Test match cricket was always on in our house growing up, my mum was as keen as I am now and towards the end of her long terminal illness, her enforced immobility meant she became as big an expert as I have ever known able to instantly recall statistics which would have made David 'bumble' Lloyd feel threatened in his job. Fifteen years after her death I miss many things about my mum and discussing the trials and tribulations of the England cricket team is one of them. She would be very proud of the current team.

As a child my holidays were usually in a caravan somewhere in England and consequently as least two or three days were spent indoors sheltering from biblical rain and howling winds. When stuck in a caravan, laid out in front of a gas fire eating chocolate biscuits and trying to talk above the sound of water drumming on the roof, a day can last a month. On those days, I have indelible memories of watching Ian Botham on a tiny portable TV smashing the West Indies bowlers to all corners of the ground. Or Geoffrey Boycott seemingly batting for months on end for just thirty runs. I came to understand the fineries of five day cricket and it became my sport of choice for the summer months.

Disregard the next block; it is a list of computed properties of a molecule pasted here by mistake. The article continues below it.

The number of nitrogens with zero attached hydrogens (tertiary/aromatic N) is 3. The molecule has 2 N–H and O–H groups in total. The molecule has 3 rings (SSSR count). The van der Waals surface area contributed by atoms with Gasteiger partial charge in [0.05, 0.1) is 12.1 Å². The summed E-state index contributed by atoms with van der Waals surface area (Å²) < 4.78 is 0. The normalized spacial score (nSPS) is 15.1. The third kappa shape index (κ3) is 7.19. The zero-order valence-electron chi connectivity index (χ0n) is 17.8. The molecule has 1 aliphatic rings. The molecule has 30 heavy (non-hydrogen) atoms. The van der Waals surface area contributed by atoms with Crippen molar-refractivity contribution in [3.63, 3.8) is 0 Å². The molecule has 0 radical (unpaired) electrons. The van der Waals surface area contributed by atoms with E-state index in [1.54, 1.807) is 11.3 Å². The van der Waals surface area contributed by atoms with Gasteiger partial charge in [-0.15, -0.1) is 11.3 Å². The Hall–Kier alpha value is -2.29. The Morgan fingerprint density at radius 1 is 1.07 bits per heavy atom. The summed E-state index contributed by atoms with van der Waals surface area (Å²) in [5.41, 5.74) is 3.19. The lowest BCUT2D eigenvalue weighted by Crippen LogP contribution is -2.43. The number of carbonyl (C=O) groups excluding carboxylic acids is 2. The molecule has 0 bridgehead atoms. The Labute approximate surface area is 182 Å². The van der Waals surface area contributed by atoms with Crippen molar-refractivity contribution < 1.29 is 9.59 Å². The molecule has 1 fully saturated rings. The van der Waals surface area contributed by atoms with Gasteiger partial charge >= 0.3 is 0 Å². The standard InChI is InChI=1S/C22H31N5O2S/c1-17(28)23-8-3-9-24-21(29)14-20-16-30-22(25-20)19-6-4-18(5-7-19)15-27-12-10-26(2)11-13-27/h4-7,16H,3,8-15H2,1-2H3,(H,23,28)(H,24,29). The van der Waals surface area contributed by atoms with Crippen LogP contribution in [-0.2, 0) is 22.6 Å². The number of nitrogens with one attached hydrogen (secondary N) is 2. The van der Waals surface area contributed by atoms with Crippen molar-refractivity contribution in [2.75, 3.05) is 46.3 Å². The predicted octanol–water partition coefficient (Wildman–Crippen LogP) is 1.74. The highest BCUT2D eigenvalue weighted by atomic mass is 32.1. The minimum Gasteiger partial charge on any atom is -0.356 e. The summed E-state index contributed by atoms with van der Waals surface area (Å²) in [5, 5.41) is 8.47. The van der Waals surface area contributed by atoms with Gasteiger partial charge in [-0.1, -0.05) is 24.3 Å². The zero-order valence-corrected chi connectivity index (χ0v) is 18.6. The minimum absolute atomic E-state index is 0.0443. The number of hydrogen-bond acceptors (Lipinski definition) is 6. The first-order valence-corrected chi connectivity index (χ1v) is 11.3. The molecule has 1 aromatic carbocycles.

The third test at Edgbaston was a chance for England to clinch the series and claim the honour of being the number one team in the world.  In the last decade, the England cricket team have been in the ascendancy but for most of my life were about as successful as my football team Manchester City. Seemingly all my sporting affiliations are entering purple periods though and I was more than a bit excited as I awaited my lift on Friday morning. I had somehow coerced a colleague into driving me to Birmingham. As any fan will tell you, watching cricket is a thirsty business and our supplier had thoughtfully laid on a free bar to resolve this problem.